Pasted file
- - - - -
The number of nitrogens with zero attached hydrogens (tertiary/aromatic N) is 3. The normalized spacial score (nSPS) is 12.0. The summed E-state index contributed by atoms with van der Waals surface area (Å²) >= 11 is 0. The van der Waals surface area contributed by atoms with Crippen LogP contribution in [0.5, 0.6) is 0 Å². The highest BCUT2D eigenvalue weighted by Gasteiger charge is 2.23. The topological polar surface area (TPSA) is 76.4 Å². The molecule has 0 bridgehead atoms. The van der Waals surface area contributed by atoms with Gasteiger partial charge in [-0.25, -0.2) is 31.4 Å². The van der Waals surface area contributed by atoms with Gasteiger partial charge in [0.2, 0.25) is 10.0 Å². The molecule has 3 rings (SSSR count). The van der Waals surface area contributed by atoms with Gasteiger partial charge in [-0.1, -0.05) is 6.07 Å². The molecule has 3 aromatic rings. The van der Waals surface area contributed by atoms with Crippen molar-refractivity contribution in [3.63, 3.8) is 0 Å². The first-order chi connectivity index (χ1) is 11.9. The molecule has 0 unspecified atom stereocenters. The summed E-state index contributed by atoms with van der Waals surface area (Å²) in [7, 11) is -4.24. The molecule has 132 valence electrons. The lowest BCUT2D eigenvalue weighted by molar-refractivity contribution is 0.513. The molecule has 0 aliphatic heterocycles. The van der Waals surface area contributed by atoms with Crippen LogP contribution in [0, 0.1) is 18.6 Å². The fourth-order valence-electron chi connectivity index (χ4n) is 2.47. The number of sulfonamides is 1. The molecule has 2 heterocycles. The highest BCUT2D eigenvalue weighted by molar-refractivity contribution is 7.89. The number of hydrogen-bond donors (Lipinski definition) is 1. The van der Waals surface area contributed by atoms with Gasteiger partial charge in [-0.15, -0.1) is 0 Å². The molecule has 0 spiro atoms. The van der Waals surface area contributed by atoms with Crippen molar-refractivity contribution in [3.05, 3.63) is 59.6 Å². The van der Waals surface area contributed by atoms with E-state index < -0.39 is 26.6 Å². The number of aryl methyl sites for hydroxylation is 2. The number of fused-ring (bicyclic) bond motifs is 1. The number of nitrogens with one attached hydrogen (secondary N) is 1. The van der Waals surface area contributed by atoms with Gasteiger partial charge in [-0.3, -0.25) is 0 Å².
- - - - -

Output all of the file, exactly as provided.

The number of nitrogens with zero attached hydrogens (tertiary/aromatic N) is 3. The normalized spacial score (nSPS) is 12.0. The summed E-state index contributed by atoms with van der Waals surface area (Å²) >= 11 is 0. The van der Waals surface area contributed by atoms with Crippen LogP contribution in [0.5, 0.6) is 0 Å². The highest BCUT2D eigenvalue weighted by Gasteiger charge is 2.23. The topological polar surface area (TPSA) is 76.4 Å². The molecule has 0 bridgehead atoms. The van der Waals surface area contributed by atoms with Gasteiger partial charge in [-0.25, -0.2) is 31.4 Å². The van der Waals surface area contributed by atoms with Gasteiger partial charge in [0.2, 0.25) is 10.0 Å². The molecule has 3 rings (SSSR count). The van der Waals surface area contributed by atoms with Gasteiger partial charge in [-0.1, -0.05) is 6.07 Å². The molecule has 3 aromatic rings. The van der Waals surface area contributed by atoms with Crippen molar-refractivity contribution in [3.63, 3.8) is 0 Å². The first-order chi connectivity index (χ1) is 11.9. The molecule has 0 unspecified atom stereocenters. The summed E-state index contributed by atoms with van der Waals surface area (Å²) in [7, 11) is -4.24. The molecule has 132 valence electrons. The lowest BCUT2D eigenvalue weighted by molar-refractivity contribution is 0.513. The molecule has 0 aliphatic heterocycles. The van der Waals surface area contributed by atoms with Crippen LogP contribution in [0, 0.1) is 18.6 Å². The fourth-order valence-electron chi connectivity index (χ4n) is 2.47. The number of sulfonamides is 1. The molecule has 2 heterocycles. The highest BCUT2D eigenvalue weighted by molar-refractivity contribution is 7.89. The number of hydrogen-bond donors (Lipinski definition) is 1. The van der Waals surface area contributed by atoms with Gasteiger partial charge in [-0.15, -0.1) is 0 Å². The molecule has 0 spiro atoms. The van der Waals surface area contributed by atoms with Crippen molar-refractivity contribution in [3.05, 3.63) is 59.6 Å². The van der Waals surface area contributed by atoms with E-state index < -0.39 is 26.6 Å². The number of aryl methyl sites for hydroxylation is 2. The number of fused-ring (bicyclic) bond motifs is 1. The number of nitrogens with one attached hydrogen (secondary N) is 1. The van der Waals surface area contributed by atoms with Gasteiger partial charge in [-0.3, -0.25) is 0 Å².